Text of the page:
Note: This post is a contribution to the Double Bill Blog-a-Thon at Broken Projector.
Targets is a movie about a seemingly ordinary, well-behaved man who suddenly goes on a killing rampage in Southern California. So it's a bit odd that it starts out with Dick Miller and Boris Karloff in a castle shouting about something, with water quickly filling up the room. Credits fill up the screen, and we learn that Karloff is indeed in the movie -- but where are the guns? And why do we keep seeing that raven? And who's that ghostly woman we see before "The End" pops up on screen. Peter Bogdanovich's first major film, Targets is a unique experience for the viewer in part because it makes great use of another film, Roger Corman's The Terror, released five years earlier in 1963. For this Double Bill, we're going to screen The Terror first.
The Terror (1963)
A French cavalry guard riding on the beach. An attractive woman who may be a ghost. A castle inhabited by the strange Baron von Leppe and his assistant Stefan. A raven. These are the main characters in Corman's The Terror, and there are well-known names behind almost all of them (I don't know the name of the raven): Jack Nicholson, Dick Miller, Boris Karloff and Sandra Knight. Behind the camera at one point or another during the piecemeal production were Francis Ford Coppola, Monte Hellman, Jack Hill and even Nicholson. And the actors and collaborators aren't the only familiar pieces of the film -- Von Leppe's castle interior is also seen in the Corman pictures Tomb of Ligeia, The Haunted Palace and The Raven.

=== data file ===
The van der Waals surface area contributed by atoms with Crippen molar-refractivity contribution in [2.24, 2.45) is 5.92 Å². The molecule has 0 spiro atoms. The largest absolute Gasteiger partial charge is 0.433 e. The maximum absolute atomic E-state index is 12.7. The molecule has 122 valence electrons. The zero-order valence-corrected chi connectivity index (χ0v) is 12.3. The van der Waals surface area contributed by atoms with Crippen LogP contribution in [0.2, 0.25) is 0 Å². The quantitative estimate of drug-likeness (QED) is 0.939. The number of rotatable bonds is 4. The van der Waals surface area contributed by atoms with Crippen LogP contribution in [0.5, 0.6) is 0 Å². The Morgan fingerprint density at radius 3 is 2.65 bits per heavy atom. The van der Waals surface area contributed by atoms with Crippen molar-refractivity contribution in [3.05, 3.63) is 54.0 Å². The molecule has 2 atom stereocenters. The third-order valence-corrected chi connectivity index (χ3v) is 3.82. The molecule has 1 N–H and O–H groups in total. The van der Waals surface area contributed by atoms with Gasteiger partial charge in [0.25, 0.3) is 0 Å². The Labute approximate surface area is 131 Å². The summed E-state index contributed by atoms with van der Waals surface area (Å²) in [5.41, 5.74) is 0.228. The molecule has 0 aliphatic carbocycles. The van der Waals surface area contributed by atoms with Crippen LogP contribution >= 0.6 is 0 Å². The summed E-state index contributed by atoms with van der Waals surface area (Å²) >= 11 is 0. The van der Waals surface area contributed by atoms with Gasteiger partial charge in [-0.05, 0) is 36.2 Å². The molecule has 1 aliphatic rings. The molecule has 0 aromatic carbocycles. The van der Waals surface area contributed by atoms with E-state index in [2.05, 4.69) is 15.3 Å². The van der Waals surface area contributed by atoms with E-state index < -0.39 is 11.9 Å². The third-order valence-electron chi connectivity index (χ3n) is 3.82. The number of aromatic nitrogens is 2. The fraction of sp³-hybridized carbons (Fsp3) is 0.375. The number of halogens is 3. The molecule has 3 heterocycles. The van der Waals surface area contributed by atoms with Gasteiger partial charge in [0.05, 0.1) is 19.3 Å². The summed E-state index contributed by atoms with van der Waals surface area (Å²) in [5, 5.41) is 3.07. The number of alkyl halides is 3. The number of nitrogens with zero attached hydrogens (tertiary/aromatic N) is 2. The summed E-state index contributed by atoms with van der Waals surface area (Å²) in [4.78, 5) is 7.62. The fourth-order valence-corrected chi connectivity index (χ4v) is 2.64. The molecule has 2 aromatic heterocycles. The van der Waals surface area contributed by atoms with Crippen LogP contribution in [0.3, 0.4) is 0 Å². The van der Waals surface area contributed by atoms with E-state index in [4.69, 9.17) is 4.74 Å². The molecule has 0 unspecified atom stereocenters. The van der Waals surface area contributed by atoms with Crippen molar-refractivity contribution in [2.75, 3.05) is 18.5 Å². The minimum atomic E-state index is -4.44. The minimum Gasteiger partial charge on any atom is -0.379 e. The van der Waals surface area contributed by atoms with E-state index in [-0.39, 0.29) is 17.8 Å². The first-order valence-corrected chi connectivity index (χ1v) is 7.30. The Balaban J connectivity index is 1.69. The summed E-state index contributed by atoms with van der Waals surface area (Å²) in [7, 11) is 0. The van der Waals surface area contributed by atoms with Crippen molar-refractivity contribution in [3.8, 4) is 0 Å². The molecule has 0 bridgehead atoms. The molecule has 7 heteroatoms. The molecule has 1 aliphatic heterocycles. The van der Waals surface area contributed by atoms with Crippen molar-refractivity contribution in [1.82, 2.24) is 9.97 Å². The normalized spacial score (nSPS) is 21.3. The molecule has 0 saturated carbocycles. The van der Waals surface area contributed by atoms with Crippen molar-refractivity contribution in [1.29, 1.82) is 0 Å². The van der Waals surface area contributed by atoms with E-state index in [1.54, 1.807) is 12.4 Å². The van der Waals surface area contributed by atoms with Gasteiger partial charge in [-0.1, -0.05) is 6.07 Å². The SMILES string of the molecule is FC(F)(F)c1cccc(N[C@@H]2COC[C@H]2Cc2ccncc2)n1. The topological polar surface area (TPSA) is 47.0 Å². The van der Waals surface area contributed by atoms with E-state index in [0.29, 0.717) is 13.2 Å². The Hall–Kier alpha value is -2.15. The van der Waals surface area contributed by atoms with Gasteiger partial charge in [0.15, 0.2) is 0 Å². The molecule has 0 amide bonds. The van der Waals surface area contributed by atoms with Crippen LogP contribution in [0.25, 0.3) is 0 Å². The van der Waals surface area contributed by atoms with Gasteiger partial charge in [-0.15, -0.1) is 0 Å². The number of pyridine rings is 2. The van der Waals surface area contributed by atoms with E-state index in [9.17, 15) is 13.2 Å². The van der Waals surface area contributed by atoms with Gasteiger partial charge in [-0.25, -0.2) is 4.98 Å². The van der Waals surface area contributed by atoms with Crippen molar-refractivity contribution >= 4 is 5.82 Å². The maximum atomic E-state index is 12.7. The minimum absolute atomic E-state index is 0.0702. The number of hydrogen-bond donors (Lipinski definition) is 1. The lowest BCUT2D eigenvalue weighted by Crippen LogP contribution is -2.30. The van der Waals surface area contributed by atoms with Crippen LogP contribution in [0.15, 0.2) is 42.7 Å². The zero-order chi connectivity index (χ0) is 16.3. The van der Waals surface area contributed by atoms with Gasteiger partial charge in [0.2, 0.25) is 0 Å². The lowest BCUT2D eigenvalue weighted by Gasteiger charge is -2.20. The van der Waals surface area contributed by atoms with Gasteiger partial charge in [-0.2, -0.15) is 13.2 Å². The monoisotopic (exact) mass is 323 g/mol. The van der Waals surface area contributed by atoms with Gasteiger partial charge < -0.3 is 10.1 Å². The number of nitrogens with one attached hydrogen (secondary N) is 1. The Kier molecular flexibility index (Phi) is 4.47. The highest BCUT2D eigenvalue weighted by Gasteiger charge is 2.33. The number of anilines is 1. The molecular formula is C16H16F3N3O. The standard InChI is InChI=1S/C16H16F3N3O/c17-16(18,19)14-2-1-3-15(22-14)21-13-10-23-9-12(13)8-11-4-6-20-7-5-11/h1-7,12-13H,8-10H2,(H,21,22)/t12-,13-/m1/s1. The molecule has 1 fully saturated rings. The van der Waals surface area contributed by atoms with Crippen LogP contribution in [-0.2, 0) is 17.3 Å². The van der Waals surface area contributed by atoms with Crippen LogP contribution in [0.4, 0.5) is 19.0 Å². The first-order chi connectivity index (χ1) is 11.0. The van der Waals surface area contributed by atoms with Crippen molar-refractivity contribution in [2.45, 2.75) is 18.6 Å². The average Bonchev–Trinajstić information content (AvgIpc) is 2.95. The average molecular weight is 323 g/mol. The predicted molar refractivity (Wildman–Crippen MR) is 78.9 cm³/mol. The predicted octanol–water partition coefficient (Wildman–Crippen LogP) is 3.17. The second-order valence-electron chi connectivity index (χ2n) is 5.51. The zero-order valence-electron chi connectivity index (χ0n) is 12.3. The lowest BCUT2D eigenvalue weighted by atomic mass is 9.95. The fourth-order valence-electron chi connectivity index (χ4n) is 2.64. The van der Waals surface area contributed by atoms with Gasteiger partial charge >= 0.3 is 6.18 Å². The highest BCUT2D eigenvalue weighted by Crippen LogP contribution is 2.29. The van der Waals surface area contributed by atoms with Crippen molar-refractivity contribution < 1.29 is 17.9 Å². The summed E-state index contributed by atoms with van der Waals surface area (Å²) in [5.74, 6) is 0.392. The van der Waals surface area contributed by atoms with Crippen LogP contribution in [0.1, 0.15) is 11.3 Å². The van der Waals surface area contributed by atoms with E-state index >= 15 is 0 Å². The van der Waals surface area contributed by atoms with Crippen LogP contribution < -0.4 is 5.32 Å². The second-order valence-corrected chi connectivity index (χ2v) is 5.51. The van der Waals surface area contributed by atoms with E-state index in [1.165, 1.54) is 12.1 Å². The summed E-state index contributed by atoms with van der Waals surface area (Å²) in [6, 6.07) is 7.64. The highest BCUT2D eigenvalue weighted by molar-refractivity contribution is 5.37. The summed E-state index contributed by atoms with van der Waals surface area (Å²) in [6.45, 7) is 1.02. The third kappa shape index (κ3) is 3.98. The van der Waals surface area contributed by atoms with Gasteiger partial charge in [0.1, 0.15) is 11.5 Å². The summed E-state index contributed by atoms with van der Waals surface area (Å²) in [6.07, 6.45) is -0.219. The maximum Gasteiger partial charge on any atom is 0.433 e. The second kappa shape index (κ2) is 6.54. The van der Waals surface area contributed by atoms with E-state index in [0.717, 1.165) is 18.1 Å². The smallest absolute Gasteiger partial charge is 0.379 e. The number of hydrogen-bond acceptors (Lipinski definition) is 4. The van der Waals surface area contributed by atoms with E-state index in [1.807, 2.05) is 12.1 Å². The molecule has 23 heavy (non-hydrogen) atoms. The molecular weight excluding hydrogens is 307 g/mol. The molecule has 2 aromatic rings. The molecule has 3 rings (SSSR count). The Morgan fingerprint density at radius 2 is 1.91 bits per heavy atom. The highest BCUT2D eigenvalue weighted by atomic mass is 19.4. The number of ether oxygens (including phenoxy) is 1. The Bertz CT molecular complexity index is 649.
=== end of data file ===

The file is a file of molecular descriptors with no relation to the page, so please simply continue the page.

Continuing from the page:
Shot in the dream-like Pathe color, The Terror is titled as horror, but is more mystery or detective story than anything. Nicholson's Lt. Andre Duvalier has been separated from his military unit, and seeks shelter in Von Leppe's castle, as well as an explanation for the beautiful woman he saw on the beach who disappeared. Von Leppe is hesitant to do either, and the fidgety Stefan seems to be hiding something. Oh, and the raven is outside cawing. A coherent story is not always on the screen, as it seems most of the movie is comprised of Duvalier following Von Leppe around the castle asking questions. Eventually, the mysterious woman appears (and disappears) again, and some elements of Von Leppe's past are revealed. The raven makes many more appearances (often cawing), there's lots of shouting at the end, Stefan and the bird get in a fight on a cliff, and the raven wins.
There's never a point in The Terror where it doesn't feel like a legendarily cheapo Corman production, and it's really not one of his better cheapos. But considering it was filmed in many fragments by several directors, it comes together pretty well, and has a fun gothic atmosphere. But these aspects combined to make The Terror a great choice for a second life in Bogdanovich's Targets -- as a run-of-the-mill drive-in movie. Bogdanovic made the movie at Corman's urging, with the conditions being that he use portions of The Terror and also utilize Karloff, who owed the producer two days of shooting from another production.
Please enjoy this episode of Batfink